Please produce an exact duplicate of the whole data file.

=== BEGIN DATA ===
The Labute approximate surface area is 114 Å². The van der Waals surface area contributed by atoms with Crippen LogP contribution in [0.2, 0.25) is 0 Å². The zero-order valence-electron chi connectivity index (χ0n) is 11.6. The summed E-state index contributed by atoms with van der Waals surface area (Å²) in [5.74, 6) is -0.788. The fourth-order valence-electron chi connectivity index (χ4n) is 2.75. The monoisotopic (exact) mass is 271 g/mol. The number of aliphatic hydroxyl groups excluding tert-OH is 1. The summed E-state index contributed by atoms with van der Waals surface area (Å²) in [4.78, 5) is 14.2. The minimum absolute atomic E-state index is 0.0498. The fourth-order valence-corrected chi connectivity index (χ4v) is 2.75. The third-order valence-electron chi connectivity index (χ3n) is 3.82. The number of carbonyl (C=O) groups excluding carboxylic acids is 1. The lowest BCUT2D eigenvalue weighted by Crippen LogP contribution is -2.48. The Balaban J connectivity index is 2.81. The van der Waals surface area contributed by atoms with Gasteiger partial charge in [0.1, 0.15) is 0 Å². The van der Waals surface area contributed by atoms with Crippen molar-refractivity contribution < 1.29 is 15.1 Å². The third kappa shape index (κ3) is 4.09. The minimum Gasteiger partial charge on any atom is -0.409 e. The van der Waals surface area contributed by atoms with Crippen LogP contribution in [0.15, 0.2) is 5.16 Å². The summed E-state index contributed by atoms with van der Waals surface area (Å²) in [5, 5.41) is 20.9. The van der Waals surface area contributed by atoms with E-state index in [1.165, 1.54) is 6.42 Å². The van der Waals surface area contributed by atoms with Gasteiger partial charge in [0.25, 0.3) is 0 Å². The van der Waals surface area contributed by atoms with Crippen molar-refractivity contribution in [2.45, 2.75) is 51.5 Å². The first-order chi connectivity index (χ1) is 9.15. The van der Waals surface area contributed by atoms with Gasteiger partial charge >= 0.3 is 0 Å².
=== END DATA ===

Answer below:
The Labute approximate surface area is 114 Å². The van der Waals surface area contributed by atoms with Crippen LogP contribution in [0.2, 0.25) is 0 Å². The zero-order valence-electron chi connectivity index (χ0n) is 11.6. The summed E-state index contributed by atoms with van der Waals surface area (Å²) in [5.74, 6) is -0.788. The fourth-order valence-electron chi connectivity index (χ4n) is 2.75. The monoisotopic (exact) mass is 271 g/mol. The number of aliphatic hydroxyl groups excluding tert-OH is 1. The summed E-state index contributed by atoms with van der Waals surface area (Å²) in [4.78, 5) is 14.2. The minimum absolute atomic E-state index is 0.0498. The fourth-order valence-corrected chi connectivity index (χ4v) is 2.75. The third-order valence-electron chi connectivity index (χ3n) is 3.82. The number of carbonyl (C=O) groups excluding carboxylic acids is 1. The lowest BCUT2D eigenvalue weighted by Crippen LogP contribution is -2.48. The Balaban J connectivity index is 2.81. The van der Waals surface area contributed by atoms with Gasteiger partial charge in [0.1, 0.15) is 0 Å². The van der Waals surface area contributed by atoms with Crippen molar-refractivity contribution < 1.29 is 15.1 Å². The third kappa shape index (κ3) is 4.09. The minimum Gasteiger partial charge on any atom is -0.409 e. The van der Waals surface area contributed by atoms with Crippen LogP contribution in [0.15, 0.2) is 5.16 Å². The summed E-state index contributed by atoms with van der Waals surface area (Å²) in [5, 5.41) is 20.9. The van der Waals surface area contributed by atoms with E-state index in [1.165, 1.54) is 6.42 Å². The van der Waals surface area contributed by atoms with Gasteiger partial charge in [0.25, 0.3) is 0 Å². The van der Waals surface area contributed by atoms with Crippen molar-refractivity contribution in [2.45, 2.75) is 51.5 Å². The first-order chi connectivity index (χ1) is 9.15. The van der Waals surface area contributed by atoms with Gasteiger partial charge >= 0.3 is 0 Å².